The performances all round are excellent. There is a great chemistry when these guys play together, and they all sound energetic and like they're giving it their best. The vocalist, Katon W. DePena, is known to have a unique voice that is unlike any other out there in the thrash genre, and he certainly doesn't disappoint here. He pulls off the vocal lines flawlessly, and does some amazing falsettos. Scott Owen, as you may have gathered by now, does some great soloing and pumps out some excellent thrash riffs all played at a very fast speed. John Tabares features on drums, and while not being as good as his replacement for 'Hate, Fear and Power' would be, he still provides a good performance that is far above average. As for the bass, it is a bit hard to hear due to the production, but it is average for the most part.

Although some dislike the production, I like the raw sound that they also exhibited on their following release. While being far from crystal clear, each instrument (except the bass) is heard well enough. The guitar riffs can all be heard well enough, and the drums are at the perfect level of audibility, that being not so loud that they drown out the instruments or too quiet so it is hard to make out. The vocals are pulled forward, which can either be a good or bad thing depending on whether or not you like Katon's unique style of singing. I for one quite like them, so it's a positive for me.

As for highlights is difficult to choose. 'Demon's Forces' is one of them, starting off with that now infamous intro of the priest trying to convert someone after some screaming of going down to the demons. After the intro an effective midpaced riff comes in for about a minute, before it speeds up into a thrash attack with excellent, fast riffing. The vocal lines are damn catchy, and although it is hard to sing along to them considering the pitch of Katon's voice, they stick in your head for a long time. 'Bombs of Death' is another, featuring fast as fuck riffing that almost turns into a blur as it is played at an extremely fast tempo. There's an effective thrash break about halfway through with a simple yet effective riff taking over.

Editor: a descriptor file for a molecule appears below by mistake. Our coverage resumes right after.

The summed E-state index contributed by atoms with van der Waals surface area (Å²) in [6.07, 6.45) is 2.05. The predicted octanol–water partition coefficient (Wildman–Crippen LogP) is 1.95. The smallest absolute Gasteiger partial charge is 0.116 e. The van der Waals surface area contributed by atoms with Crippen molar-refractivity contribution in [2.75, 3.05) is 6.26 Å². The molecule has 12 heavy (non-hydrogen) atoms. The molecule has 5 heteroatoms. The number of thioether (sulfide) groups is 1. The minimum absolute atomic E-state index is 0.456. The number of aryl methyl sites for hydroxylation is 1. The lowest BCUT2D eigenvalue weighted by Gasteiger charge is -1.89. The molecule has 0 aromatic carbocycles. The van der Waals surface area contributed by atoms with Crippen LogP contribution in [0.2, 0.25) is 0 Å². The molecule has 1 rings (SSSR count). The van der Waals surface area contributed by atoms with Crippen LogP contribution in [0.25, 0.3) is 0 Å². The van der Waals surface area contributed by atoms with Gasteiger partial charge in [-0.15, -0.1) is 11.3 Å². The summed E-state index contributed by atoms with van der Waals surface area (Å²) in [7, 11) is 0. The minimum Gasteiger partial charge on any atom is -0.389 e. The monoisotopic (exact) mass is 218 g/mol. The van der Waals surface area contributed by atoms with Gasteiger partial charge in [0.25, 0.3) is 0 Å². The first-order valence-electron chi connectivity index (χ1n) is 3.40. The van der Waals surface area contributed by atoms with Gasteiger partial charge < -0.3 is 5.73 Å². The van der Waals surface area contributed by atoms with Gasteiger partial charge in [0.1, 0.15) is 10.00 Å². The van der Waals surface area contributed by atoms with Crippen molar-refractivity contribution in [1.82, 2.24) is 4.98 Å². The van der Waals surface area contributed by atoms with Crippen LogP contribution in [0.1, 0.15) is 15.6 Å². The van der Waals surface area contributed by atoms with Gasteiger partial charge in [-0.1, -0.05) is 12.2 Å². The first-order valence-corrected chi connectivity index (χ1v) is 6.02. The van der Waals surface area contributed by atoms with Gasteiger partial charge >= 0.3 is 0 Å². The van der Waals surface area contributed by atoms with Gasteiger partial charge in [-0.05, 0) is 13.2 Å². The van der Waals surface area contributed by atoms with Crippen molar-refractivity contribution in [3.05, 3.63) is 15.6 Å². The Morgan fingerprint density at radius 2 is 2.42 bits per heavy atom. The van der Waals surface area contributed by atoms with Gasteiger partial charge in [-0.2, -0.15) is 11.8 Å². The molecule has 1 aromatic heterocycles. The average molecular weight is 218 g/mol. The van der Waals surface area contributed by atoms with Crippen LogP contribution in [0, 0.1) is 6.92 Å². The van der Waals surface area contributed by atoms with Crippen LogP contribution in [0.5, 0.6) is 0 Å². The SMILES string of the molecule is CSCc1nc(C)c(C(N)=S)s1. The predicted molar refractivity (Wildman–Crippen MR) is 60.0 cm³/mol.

In conclusion, 'Raging Violence' is, as said before, among the better releases of 1985. It's chock full of fast riffing, an over the top vocal performance and some great drumming. Like their other albums, this record is highly recommended to anyone into thrash, speed or just metal in general, as it contains enough of the aforementioned elements to make a great thrash album.

Named perfectly for thrash's uninhibited period - 88%

Gutterscream, February 18th, 2005
Written based on this version: 1985, 12" vinyl, Metal Blade Records

“…bombs of death, it’s over, drop from the sky, nuclear war, get ready prepare to die…”